LONDON (Reuters) - The nuclear industry is set to boom and minor metal zirconium, crucial in the energy creation process, will be in big demand so abundant supplies now should not be taken for granted.
After years in the wilderness, nuclear energy is making a comeback. The need to curb emissions from burning carbon fuels such as oil and coal is a major driver of surging interest.
"The worldwide nuclear renaissance will inevitably cause an increasing demand for zirconium," said French nuclear power specialist Cezus-Areva CEPFi.PA.
Nuclear grade zirconium clads the fuel rods which contain uranium pellets to create fission, or split the atom, and generate heat, which with water produces steam and drives the turbine to produce electricity.
There are more than 40 nuclear power plants under construction in 12 countries, another 110 are planned and 272 are proposed, according to the World Nuclear Association. Most are expected to use uranium to fuel energy production.
Plans are afoot to expand capacity, but the technology to make zirconium is limited to a few firms, projects are capital intensive and take a long time.
If producers have difficulty keeping up with demand in the future, nuclear power generating firms could find themselves scrambling for the silvery grey metal.
“If demand truly materialises as the numbers from World Nuclear Association indicate ... There is potential for zirconium alloy shortages,” said Jonathan Hinze a vice-president at the Ux Consulting Company.
“But, given the oversupply and long lead times in nuclear power along with the current environment, it is hard to be bullish,” he said, referring to the global economic downturn.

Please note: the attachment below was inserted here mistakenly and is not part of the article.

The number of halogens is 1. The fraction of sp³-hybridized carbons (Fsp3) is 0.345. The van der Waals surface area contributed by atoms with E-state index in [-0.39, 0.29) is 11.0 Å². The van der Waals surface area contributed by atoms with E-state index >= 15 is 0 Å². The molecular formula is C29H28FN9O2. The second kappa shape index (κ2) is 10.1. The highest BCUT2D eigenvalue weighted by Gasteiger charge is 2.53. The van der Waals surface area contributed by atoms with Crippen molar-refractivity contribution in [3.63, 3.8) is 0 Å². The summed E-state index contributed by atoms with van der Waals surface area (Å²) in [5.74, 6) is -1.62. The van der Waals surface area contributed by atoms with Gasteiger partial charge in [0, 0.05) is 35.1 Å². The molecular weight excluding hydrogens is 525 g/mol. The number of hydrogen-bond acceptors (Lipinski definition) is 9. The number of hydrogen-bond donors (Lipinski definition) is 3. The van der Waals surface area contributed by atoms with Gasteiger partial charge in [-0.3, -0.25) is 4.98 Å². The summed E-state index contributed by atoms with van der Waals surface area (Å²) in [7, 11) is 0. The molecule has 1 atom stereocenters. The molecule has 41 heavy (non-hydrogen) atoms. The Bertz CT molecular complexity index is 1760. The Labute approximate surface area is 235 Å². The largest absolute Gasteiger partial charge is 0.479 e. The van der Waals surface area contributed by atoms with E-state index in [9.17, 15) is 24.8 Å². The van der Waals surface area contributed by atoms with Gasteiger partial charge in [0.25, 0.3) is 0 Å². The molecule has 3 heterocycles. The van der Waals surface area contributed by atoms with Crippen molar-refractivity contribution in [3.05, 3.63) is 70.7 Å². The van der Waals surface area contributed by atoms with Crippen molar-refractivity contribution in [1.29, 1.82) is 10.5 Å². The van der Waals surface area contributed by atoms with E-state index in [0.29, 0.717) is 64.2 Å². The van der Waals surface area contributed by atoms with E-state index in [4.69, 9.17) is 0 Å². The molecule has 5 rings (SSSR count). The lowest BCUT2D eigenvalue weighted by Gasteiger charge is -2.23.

Some think the rate at which new nuclear power stations are built could slow for a couple of years, while governments battle with probably the worst slowdown since the 1930s.
But others say the need for nuclear power is urgent.
Many countries including Britain could be facing power shortages within decades unless reactors are built quickly, which would also help meet emissions reduction targets set under the Kyoto Protocol.
An accelerated building programme could mean crunch time for the zirconium market comes sooner than expected and result in surging demand and prices, and a search for alternatives is likely to be futile.
"Zirconium is the only proven alternative as far as the industry is concerned," said British Energy, part of France's EDF Energy EDF.PA.
Zirconium is used because fuel rods have to last for six years or more in a high temperature, high pressure, high radiation environment without failure, and no other metal can match its low neutron -- released during fission -- absorption qualities.
The amount of zirconium used varies according to the type of reactor. According to U.S.-based Ux Consulting boiling water reactors contain about 44 tonnes of zirconium, while pressurised heavy water reactors use about 12.5 tonnes.
Cezus-Areva estimates it supplies about 40 percent of global demand for the zirconium market estimated at around 5,000 tonne.
Ux Consulting agrees with that figure and estimates global production capacity at 8,600 tonnes a year. It also expects demand to rise to 6,500 tonnes in five years.
Prices are hard to pinpoint as most zirconium is sold on long term contracts and the industry is secretive.
However, Anthony Lipmann, owner of UK-based minor metals trading firm Lipmann Walton estimates prices of nuclear grade zirconium sponge at between $60 to $80 a kg, up from $40 a kg five years ago.
“Forty years ago people were so afraid of nuclear that it wasn’t allowed to grow and now people are more worried about climate change,” Lipmann said.
“It wasn’t politically acceptable to even discuss nuclear over the last 40 years. It is a shame policy on something as important as nuclear power appears to be created on the hoof.”
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